Locals, foreigners try to keep Chinese dialects alive despite Putonghua dominance

Updated 2017-06-23 13:50:23 Global Times

In China, local dialects reflect self-identity, but Putonghua plays a role in holding the country together

○ The Chinese government has been pushing for the use of Putonghua for years, in order to create convenience as well as maintain national unity

○ Some Chinese and Westerners in recent years are putting more effort into preserving local Chinese dialects

○ Conservationists say dialects are connected to local cultures and even individual identities

Throughout her school years, Hu Shuning was repeatedly told not to use her local dialect, but to use Putonghua instead.

She remembers walking on the streets of Suzhou, East China's Jiangsu Province and seeing government slogans that read "Speak Putonghua, be civilized." During high school and college, all her teachers were required to not use any dialect when in class, otherwise they'd be fined.

Hu grew up in the 1990s, when a government-led campaign to popularize Putonghua swept through China, pushing the country's official spoken language which is based on northern dialects, especially Beijing's. Putonghua is different from the Suzhou dialect to the extent that they are mutually unintelligible.

Suzhou and the surrounding regions were historically viewed with a touch of romanticism. Poets writing about Suzhou have always mentioned its scenery, food, beautiful women and lively nightlife.

To Hu, most of that heritage has been lost. Now, years later, when she walks the streets of Suzhou, all the slogans about Putonghua are gone, but so are the people speaking local dialect, wearing traditional clothes or making embroideries in small workshops.

Reviving tradition

Hu started taking an interest in preserving the Suzhou dialect when she went on an exchange program abroad during college. Feeling homesick, she started looking up her hometown on the Internet and stumbled across a forum where people were exchanging views and information on the Suzhou dialect, and started getting involved.

In 2012, she went back to Suzhou to teach Spanish and spent all her spare time researching the local dialect. She spent years writing a textbook that spells out its words phonetically, so people can learn it in an easier way.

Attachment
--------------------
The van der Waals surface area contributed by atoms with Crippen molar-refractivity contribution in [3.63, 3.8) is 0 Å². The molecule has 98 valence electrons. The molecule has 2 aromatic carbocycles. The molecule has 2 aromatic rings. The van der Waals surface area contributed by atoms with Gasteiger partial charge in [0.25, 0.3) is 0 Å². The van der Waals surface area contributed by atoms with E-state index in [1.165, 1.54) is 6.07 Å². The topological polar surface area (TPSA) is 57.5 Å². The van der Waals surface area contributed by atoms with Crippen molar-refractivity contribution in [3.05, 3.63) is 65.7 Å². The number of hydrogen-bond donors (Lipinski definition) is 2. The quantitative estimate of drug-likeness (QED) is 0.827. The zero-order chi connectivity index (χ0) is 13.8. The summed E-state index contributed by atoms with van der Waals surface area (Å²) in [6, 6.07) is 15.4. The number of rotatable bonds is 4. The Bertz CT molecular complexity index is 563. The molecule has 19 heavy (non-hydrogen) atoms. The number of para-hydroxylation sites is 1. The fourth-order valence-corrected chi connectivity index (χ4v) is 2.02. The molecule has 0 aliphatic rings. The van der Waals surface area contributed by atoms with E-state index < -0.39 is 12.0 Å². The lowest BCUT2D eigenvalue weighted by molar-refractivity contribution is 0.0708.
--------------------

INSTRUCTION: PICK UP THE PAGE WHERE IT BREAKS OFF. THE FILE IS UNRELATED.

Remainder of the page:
In 2015, Hu started a WeChat public account that focuses on teaching the dialect. The account releases lessons daily and advertises the offline activities Hu and her team hold. She holds open lessons, both about China's dialects and about traditions and lifestyles that are long lost. The lessons have attracted many people, both local residents and tourists.

In general, Hu feels that in recent years, more and more young people are neglecting their local dialects. Their ways of speaking are evolving, and some words and pronunciations are fading from existence. She thinks that work needs to be done to keep them alive.

"Language constitutes a large part of culture," Hu said. A dialect's unique words show the lifestyle and traditions of the people who speak it. For example, there's a word in the Suzhou dialect that refers to a person standing in the hallway of a noodle restaurant, calling out people's orders. Hu said this reflects the noodle-eating culture of old Suzhou.

Personally, she thinks this culture and dialect are connected to her identity and define who she is. She grew up in an older part of town, surrounded by people speaking the ancient dialect and practicing traditional trades.

Recent years have seen more and more effort put into preserving dialects and Chinese culture from both Chinese and foreigners.

In 2013, two Americans - Kellen Parker and Steve Hanson - founded Phonemica, a website dedicated to presenting audio stories spoken in various Chinese dialects, many of which are thought to be on the edge of extinction. The site includes a map showing where each dialect is spoken and approximately how many people still speak it.

Phonemica is also known as Xiang Yin Yuan (Local Dialects Garden). On the website, you can see colored balloons that indicate different language systems. The balloons are pinned onto a map of China, to indicate where the languages are used. If you click on a balloon, you will hear a story told by a person in that dialect, and you can easily follow along reading one of the multilingual transcripts that are displayed as you listen.

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